Photo credit: Ian Willms
Boycotts, marches, strikes, petitions. Now you can add tiny houses to the list of nonviolent forms of protest.
Right now, all along a 518 km stretch of territory belonging to the Secwepemc nation, a grassroots group calling itself The Tiny House Warriors are building ten 144 square-foot houses. The houses, they hope, will stall or block the Kinder Morgan pipeline, which is expected to transport crude oil from Edmonton to Barnaby. To complete the pipeline, Kinder Morgan must cross the Secwepemc territory.
“We want to win this one,” says Kanahus Manuel, a Secwepemc member who is leading the group. “We want to stop it by any means necessary.”
Manuel grew up learning the Secwepemc history and culture from her father, a tribe leader, and Indigenous activist. Protest seems to be in her blood; last year, she stood on the front lines of peaceful protesters of the Dakota Access Pipeline in Standing Rock, North Dakota. She withstood the tear gas and rubber bullets fired by the police and returned home remembering foremost the small houses that lined the protest camps.
“I had this idea that through this tiny house movement, we can start creating homes and actually occupying places along the pipeline route to assert our authority and jurisdiction over the land, but also to blockade and stop this Trans Mountain pipeline from coming through our territory,” Manuel told HuffPost Canada.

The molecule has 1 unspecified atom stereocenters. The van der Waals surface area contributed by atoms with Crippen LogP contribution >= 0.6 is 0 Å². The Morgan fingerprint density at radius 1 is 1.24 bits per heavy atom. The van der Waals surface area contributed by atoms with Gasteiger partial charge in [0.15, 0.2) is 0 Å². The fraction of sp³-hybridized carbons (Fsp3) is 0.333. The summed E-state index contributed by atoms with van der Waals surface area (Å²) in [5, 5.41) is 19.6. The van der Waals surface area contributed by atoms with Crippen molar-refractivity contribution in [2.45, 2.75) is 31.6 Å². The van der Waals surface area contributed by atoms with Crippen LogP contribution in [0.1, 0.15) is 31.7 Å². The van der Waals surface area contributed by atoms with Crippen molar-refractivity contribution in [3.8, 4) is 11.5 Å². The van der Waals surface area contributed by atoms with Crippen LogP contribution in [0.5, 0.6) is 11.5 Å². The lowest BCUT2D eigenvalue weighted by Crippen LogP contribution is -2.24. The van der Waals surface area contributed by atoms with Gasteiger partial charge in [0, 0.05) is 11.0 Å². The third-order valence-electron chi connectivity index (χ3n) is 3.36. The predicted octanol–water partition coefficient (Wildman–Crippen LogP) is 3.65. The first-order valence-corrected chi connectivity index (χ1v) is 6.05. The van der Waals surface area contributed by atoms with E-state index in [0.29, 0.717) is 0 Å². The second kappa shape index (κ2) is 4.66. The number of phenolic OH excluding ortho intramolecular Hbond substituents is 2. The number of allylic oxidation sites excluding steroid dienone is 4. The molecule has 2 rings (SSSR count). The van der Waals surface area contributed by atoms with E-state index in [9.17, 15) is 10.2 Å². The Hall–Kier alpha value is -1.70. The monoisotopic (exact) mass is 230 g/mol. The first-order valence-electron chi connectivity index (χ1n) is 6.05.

The land in question has not been ceded; in other words, no treaties were made between Canada and the Secwepemc, and the latter nation did not give consent for the use of its land for the pipeline. Nevertheless, the federal government approved the pipeline route. This despite the fact that Justin Troudeau stated only last year that “no relationship is more important to our government and to Canada than the one with Indigenous peoples.”
The Indigenous peoples, led by Manuel, isn’t going to take it laying down. They’re going to provide housing to their people, right in the path of the pipeline. Manuel expects that this will escalate legal challenges and embroil the companies involved in safety issues.
Greenpeace has already openly supported the group, helping to pay for some of the lumber for the first house. Greenpeace climate and energy campaigner Mike Hudema commends the group for protesting the pipeline by providing housing for its people.
“Eventually these houses are going to be outfitted with solar panels, and so they’ll be producing the type of energy the world needs to see and hopefully they’ll be symbols of hope and resistance.”